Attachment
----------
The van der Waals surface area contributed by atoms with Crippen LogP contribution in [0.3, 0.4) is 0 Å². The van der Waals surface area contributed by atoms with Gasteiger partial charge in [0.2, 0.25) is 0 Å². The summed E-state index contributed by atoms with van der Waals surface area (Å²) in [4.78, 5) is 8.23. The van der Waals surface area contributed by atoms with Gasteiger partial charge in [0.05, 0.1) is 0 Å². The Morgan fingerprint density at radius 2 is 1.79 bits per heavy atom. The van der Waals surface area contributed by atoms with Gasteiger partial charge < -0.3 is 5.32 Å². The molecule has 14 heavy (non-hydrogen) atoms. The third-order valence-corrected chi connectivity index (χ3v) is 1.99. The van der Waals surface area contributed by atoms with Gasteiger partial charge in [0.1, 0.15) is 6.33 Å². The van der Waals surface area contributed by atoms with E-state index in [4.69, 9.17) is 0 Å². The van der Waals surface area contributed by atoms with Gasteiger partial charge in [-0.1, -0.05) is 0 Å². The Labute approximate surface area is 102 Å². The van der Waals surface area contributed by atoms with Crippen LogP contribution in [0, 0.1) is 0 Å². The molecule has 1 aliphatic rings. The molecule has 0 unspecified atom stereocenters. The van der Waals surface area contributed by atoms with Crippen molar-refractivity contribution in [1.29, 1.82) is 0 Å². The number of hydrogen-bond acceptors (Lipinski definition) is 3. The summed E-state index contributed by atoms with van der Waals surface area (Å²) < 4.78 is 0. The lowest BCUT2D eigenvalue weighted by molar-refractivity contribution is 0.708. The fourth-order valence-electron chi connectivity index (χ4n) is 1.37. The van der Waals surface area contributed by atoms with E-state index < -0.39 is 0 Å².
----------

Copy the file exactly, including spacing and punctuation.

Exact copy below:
The van der Waals surface area contributed by atoms with Crippen LogP contribution in [0.3, 0.4) is 0 Å². The van der Waals surface area contributed by atoms with Gasteiger partial charge in [0.2, 0.25) is 0 Å². The summed E-state index contributed by atoms with van der Waals surface area (Å²) in [4.78, 5) is 8.23. The van der Waals surface area contributed by atoms with Gasteiger partial charge in [0.05, 0.1) is 0 Å². The Morgan fingerprint density at radius 2 is 1.79 bits per heavy atom. The van der Waals surface area contributed by atoms with Gasteiger partial charge < -0.3 is 5.32 Å². The molecule has 14 heavy (non-hydrogen) atoms. The third-order valence-corrected chi connectivity index (χ3v) is 1.99. The van der Waals surface area contributed by atoms with Gasteiger partial charge in [0.1, 0.15) is 6.33 Å². The van der Waals surface area contributed by atoms with E-state index in [4.69, 9.17) is 0 Å². The van der Waals surface area contributed by atoms with Gasteiger partial charge in [-0.1, -0.05) is 0 Å². The Labute approximate surface area is 102 Å². The van der Waals surface area contributed by atoms with Crippen LogP contribution in [0, 0.1) is 0 Å². The molecule has 1 aliphatic rings. The molecule has 0 unspecified atom stereocenters. The van der Waals surface area contributed by atoms with Crippen molar-refractivity contribution in [1.29, 1.82) is 0 Å². The number of hydrogen-bond acceptors (Lipinski definition) is 3. The summed E-state index contributed by atoms with van der Waals surface area (Å²) < 4.78 is 0. The lowest BCUT2D eigenvalue weighted by molar-refractivity contribution is 0.708. The fourth-order valence-electron chi connectivity index (χ4n) is 1.37. The van der Waals surface area contributed by atoms with E-state index < -0.39 is 0 Å².